Criminology, Applied (Bachelor of Arts, Honours)

Curriculum Guideline

Effective Date:
Program Code
Humanities & Social Sciences
Credential Type
Bachelor's Degree
Transcript Title
BA Applied Criminology Honours
Date of First Offering
Start Term
End Term
Bachelor of Arts
Length of Program
Eight semesters
Admissions Requirements

All applicants must meet the general college admission requirements for Douglas College.

Admission to the Bachelor of Arts in Applied Criminology will occur after the completion of 60 credits. Students must have the following:

a) a two year Liberal Arts or Science Diploma or Associate Arts (or equivalent) with a minimum cumulative GPA of 2.0. Douglas College's Criminology and Legal Studies diplomas meet this requirement.

b) completion of the following courses (or equivalent)

CRIM 1100 (Introduction to Criminal Justice)
CRIM 1150 (Introduction to Criminology)
CRIM 1160 (Introduction to the Canadian Legal System)
CRIM 2140 (Interviewing and Professional Behaviour)
CRIM 2254 (Research Methods)
CRIM 2260 (Criminal Law)


One of CRIM 1120 (Introduction to Policing) or CRIM 1170(Introduction to Corrections)


One of CRIM 2251 (Psychological Explanations to Crime and Deviance) or CRIM 2252 (Sociological Explanations to Crime and Deviance)


One of PSYC 2300 (Data Analysis in Psychology) or MATH 1160 (Introduction to Statistics)

Admission to the honours program will typically occur at the beginning of the fourth year of the program. Admission to the honours program will require:

  1. a minimum cumulative GPA of 3.0 maintained from entrance to completion of program (or approval by the Chair/Coordinator of the program in special circumstances)
  2. a minimum of 90 credits completed
  3. completion of CRIM 3325 or PSYC 3300 or PSYC 3301 with a minimum of a C (60%)
  4. a completed application form, including agreement from a Criminology faculty member to supervise the honours thesis
Curriculum Framework

Graduation Requirements:

  • Cumulative GPA of 3.0 must be maintained from entrance to completion of program (or approval by the Chair/Coodinator of the program in special circumstances).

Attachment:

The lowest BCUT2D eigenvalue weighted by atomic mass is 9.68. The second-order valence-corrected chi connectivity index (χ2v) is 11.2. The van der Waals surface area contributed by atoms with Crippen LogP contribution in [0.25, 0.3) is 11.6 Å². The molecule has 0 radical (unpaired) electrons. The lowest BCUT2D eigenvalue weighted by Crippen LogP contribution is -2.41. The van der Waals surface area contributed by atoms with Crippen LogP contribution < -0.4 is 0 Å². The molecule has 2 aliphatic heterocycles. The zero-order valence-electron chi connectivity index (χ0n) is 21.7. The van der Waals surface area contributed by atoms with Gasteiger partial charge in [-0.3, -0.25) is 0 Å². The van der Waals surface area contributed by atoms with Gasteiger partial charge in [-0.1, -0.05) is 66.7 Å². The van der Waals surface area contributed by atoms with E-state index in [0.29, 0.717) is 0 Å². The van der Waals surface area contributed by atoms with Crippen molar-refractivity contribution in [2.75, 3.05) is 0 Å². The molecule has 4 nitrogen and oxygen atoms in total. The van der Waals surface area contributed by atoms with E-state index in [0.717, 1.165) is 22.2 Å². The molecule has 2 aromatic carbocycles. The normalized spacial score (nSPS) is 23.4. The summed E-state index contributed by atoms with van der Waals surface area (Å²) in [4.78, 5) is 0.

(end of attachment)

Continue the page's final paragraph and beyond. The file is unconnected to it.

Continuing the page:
In addition to the 60 credits of first and second year coursework, students must complete an additional 60 credits (120 total) of university transfer coursework. A minimum of 45 credits must be at the 3000-4000 level in Criminology (or designate courses).

In upper level courses, five core Criminology courses are required:

CRIM 3310 (Advanced Theoretical Perspectives)
CRIM 3325 (Qualitative Research Methods) (or PSYC 3300 Applied Intermediate Research Methods and Data Analysis or PSYC 3301 Applied Organizational Research Methods)
CRIM 3340 (Problem Solving and Interventions in Criminal Justice)
CRIM 3355 (Aboriginal Peoples: Crime and Administration)
CRIM 4420 (Media, Crime, and Law)

As well as a practicum or field experience course such as CRIM 3345 (Criminology Practicum).

A minimum of five upper level Criminology or designate courses (plus CRIM 3345) is required for the selected area of specialization. All courses listed in these tables are eligible to be counted within the specialization. Thus, students may opt to take other upper level electives, so long as they complete five of those identified along with a field experience (CRIM 3345 or equivalent).

Possible curriculum framework for third and fourth years with an associated specialization is as follows:

(Note: LL -> Lower level (1000 or 2000) course. UL -> Upper leve (3000 or 4000) course) 

Semester Five

Semester Six

CRIM 3310 (Advanced Theory CRIM 4420 (Media, Crime and Law)
CRIM 3340 (Problem Solving) CRIM 3345 (Practicum)
CRIM 3355 (Aboriginal Justice) CRIM 3325 (Research Methods)
UL Elective UL Elective
UL Elective UL Elective

Specialization in Community and Institutional Practice
Semester Seven Semester Eight
CRIM 4410 (Mentally Disordered Offender) CRIM 3376 (Restorative Justice)
CRIM 3375 (Correctional Practice) CRIM 3370 (Sex Offenders)
PSYC 3341 (Drugs and Behaviour) CRIM 3356 (Female Offender)
PSYC 3342 (Developmental Psychopathology) PHIL 3320 (Ethics)
CRIM 3335 (Human Rights and Civil Liberties)    UL or LL Elective

Specialization in Crime Analysis and Prevention
Semester Seven Semester Eight
CRIM 3390 (Crime and Intelligence Analysis) CRIM 3362 (Criminal Procedure & Evidence)
CRIM 4440 (Policing and Community) CRIM 4480 (Forensic Sciences)
CRIM 3385 (Community Crime Prevention) CRIM 4490 (Human Death Investigations)
CRIM 3380 (Organized Crime) UL or LL Elective
UL or LL Elective UL or LL Elective

Specialization in Legal Studies
Semester Seven Semester Eight
LGST 3310 (Love, Relationships and Law) CRIM 3320 (Environmental Crime and Law)
LGST 3320 (Immigration Law) PHIL 3320 or BUSN 4490 (Legal Ethics)
CRIM 4470 (Gambling) CRIM 3362 (Criminal Procedure & Evidence)
PSYC 3314 (Psychology and Law) UL or LL Elective
CRIM 3335 (Human Rights and Civil Liberties) UL or LL Elective

Students taking the Legal Studies Specialization will also be required to take the following:

LGST 1100 (Legal Research and Reasoning)
LGST 1120 (Legal Process and Remedies)
LGST 2210 (Private Law Relationships)
LGST 2220 (Public Law)


SOSC 3399 (Directed Studies in Social Sciences) (3 credits) is also an elective option for all of the specializations. 

Honours Program 

For a major in Applied Criminology with Honours, students will complete one (3 credit) seminar course (PSYC 4390) and two courses of supervised research. Applied Criminology Honours students will take this course through the Psychology Department but will have a Criminology Faculty supervisor for their research and thesis.